No data are available on the extent of systemic absorption from TOBRADEX® (tobramycin and dexamethasone ophthalmic suspension); however, it is known that some systemic absorption can occur with ocularly applied drugs. If the maximum dose of TOBRADEX® (tobramycin and dexamethasone ophthalmic suspension) is given for the first 48 hours (two drops in each eye every 2 hours) and complete systemic absorption occurs, which is highly unlikely, the daily dose of dexamethasone would be mg. The usual physiologic replacement dose is mg daily. If TOBRADEX® (tobramycin and dexamethasone ophthalmic suspension) is given after the first 48 hours as two drops in each eye every 4 hours, the administered dose of dexamethasone would be mg daily.
The following adverse reactions are classified according to the following convention: very common (≥1/10), common (≥1/100 to <1/10), uncommon (≥1/1,000 to <1/100), rare (≥1/10,000 to <1/1000), very rare (<1/10,000) or not known (cannot be estimated from the available data). Within each frequency grouping, adverse reactions are presented in decreasing order of seriousness. The adverse reactions were obtained from clinical trials and post-marketing experience for MAXITROL eye drops and MAXITROL eye ointment.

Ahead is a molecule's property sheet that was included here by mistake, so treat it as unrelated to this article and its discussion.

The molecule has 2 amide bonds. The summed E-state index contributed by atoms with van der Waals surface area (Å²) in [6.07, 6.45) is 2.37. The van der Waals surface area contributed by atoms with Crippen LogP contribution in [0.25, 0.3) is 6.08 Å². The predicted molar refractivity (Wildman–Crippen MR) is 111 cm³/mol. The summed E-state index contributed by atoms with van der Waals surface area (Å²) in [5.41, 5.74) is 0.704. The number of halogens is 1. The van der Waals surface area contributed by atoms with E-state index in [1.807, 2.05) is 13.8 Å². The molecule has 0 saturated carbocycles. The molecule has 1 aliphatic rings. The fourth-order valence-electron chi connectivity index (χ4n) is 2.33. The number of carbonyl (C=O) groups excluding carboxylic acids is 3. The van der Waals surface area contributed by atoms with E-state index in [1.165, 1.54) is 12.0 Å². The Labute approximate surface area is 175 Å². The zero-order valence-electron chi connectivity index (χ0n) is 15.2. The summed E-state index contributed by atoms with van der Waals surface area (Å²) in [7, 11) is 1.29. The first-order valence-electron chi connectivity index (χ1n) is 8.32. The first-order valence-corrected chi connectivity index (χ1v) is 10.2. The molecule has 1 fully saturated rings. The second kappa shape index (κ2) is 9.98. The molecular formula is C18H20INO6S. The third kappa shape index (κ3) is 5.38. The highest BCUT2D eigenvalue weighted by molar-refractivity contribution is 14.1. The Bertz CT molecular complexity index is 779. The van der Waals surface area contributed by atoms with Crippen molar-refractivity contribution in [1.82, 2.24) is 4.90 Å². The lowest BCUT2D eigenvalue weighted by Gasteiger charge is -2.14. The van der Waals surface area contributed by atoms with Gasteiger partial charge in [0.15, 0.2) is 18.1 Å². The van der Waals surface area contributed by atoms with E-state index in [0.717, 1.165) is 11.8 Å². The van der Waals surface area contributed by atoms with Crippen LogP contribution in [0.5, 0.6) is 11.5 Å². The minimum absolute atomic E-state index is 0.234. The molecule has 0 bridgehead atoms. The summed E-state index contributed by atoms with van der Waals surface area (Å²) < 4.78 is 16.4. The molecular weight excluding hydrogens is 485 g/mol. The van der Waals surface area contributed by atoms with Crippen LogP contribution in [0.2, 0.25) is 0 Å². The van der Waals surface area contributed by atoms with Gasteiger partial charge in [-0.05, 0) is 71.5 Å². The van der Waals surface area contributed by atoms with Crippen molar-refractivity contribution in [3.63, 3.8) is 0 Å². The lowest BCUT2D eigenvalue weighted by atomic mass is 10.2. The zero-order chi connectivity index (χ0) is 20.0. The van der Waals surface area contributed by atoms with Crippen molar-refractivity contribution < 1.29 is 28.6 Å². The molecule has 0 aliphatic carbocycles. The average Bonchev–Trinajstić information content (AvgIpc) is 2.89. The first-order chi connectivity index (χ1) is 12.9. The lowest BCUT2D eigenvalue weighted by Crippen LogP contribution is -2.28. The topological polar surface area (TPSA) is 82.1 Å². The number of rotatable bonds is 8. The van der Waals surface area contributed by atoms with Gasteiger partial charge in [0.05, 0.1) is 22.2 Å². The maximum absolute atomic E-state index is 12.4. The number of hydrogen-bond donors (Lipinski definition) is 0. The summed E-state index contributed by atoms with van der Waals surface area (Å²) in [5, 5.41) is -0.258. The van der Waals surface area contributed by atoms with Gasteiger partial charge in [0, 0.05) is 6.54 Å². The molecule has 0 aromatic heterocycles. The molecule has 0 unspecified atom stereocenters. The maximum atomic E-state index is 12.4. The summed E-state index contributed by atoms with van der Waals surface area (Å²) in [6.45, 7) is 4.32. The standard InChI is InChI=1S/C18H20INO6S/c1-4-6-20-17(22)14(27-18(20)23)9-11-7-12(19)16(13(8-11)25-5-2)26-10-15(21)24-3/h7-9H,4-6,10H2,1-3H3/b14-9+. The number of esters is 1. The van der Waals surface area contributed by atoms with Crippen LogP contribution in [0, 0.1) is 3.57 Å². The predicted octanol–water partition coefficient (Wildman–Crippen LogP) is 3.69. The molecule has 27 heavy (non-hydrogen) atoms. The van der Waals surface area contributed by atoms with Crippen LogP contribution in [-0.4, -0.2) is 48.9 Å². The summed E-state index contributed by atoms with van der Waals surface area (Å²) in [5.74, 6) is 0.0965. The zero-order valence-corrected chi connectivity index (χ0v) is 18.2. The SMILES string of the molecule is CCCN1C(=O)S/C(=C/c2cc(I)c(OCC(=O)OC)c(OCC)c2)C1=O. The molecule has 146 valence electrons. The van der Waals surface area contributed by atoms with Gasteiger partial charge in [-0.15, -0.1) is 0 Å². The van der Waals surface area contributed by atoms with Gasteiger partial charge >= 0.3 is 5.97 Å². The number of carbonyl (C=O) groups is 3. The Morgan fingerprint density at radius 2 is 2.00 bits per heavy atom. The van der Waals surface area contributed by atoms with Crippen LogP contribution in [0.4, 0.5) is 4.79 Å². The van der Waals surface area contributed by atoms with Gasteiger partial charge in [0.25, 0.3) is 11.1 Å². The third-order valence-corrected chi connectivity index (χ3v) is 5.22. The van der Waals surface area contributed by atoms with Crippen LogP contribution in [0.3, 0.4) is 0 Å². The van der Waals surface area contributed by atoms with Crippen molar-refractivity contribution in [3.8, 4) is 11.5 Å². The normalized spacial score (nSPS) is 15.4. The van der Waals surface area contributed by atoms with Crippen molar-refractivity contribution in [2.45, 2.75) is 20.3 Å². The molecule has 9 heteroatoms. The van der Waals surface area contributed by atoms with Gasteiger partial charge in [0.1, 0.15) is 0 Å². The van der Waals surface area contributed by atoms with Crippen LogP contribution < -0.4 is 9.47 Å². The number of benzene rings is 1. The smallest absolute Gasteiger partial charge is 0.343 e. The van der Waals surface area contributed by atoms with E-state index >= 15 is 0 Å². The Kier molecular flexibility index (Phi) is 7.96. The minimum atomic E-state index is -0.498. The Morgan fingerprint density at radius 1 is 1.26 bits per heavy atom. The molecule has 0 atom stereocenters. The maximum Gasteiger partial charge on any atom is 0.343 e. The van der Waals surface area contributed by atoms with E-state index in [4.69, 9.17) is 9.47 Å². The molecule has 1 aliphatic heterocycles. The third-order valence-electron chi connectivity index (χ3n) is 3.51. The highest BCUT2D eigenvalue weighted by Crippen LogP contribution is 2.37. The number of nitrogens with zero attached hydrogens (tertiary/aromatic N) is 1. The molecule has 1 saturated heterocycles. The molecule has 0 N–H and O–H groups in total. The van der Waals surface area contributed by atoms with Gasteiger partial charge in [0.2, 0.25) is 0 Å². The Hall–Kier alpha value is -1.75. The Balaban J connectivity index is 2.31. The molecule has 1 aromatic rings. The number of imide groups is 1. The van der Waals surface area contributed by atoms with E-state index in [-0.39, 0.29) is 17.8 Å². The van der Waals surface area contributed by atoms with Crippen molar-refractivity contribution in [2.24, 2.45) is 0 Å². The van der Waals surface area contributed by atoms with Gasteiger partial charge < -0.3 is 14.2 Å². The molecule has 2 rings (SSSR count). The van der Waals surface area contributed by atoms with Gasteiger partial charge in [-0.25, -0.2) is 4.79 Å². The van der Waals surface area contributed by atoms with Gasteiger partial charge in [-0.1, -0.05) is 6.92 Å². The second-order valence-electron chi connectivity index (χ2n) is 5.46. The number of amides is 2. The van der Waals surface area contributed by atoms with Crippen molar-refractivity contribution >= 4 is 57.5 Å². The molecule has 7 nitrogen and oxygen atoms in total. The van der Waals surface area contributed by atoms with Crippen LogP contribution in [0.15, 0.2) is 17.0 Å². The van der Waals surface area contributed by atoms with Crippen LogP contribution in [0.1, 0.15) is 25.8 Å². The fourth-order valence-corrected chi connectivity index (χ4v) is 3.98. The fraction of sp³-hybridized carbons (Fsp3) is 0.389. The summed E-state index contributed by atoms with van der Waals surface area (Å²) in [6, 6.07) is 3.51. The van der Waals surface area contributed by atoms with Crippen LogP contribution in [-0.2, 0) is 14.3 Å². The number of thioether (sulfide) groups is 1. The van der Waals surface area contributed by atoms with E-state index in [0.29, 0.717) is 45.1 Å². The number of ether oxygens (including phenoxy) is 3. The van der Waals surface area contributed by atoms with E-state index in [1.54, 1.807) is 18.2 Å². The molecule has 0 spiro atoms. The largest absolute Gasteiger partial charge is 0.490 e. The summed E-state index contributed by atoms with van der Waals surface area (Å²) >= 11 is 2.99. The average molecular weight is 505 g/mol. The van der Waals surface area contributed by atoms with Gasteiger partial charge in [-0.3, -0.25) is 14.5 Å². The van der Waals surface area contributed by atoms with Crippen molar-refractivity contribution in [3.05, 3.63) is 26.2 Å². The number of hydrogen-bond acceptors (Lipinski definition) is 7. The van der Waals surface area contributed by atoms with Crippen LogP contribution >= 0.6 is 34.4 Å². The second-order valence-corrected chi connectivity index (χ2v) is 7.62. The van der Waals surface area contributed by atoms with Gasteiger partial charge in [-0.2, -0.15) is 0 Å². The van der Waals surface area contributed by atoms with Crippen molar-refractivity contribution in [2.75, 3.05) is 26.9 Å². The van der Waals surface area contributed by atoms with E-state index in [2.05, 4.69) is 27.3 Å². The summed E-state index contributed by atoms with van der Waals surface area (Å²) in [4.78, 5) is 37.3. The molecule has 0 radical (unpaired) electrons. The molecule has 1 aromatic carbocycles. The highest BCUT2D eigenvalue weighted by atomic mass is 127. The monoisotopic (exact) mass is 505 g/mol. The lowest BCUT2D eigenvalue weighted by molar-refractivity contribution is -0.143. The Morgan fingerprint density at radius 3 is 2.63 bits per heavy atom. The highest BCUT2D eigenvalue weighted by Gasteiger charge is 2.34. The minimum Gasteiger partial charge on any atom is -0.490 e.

Steroid and antibiotic eye drops - hydrocortisone/neomycin/polymixin B; loteprednol/tobramycin; prednisolone/gentamycin; prednisolone/sulfacetamide; hydrocortisone /neomycin/bacitracin/ polymyxin B (Blephamide, Catapred [discontinued], Isopto, Pred-G, Poly-Pred [discontinued], Tobradex, Zylet and many other brands) are steroid and antibiotic eye drops prescribed to prevent or treat eye infections that are associated with inflammation. Side effects, drug interactions, dosage, and pregnancy safety information should be reviewed prior to using these medications.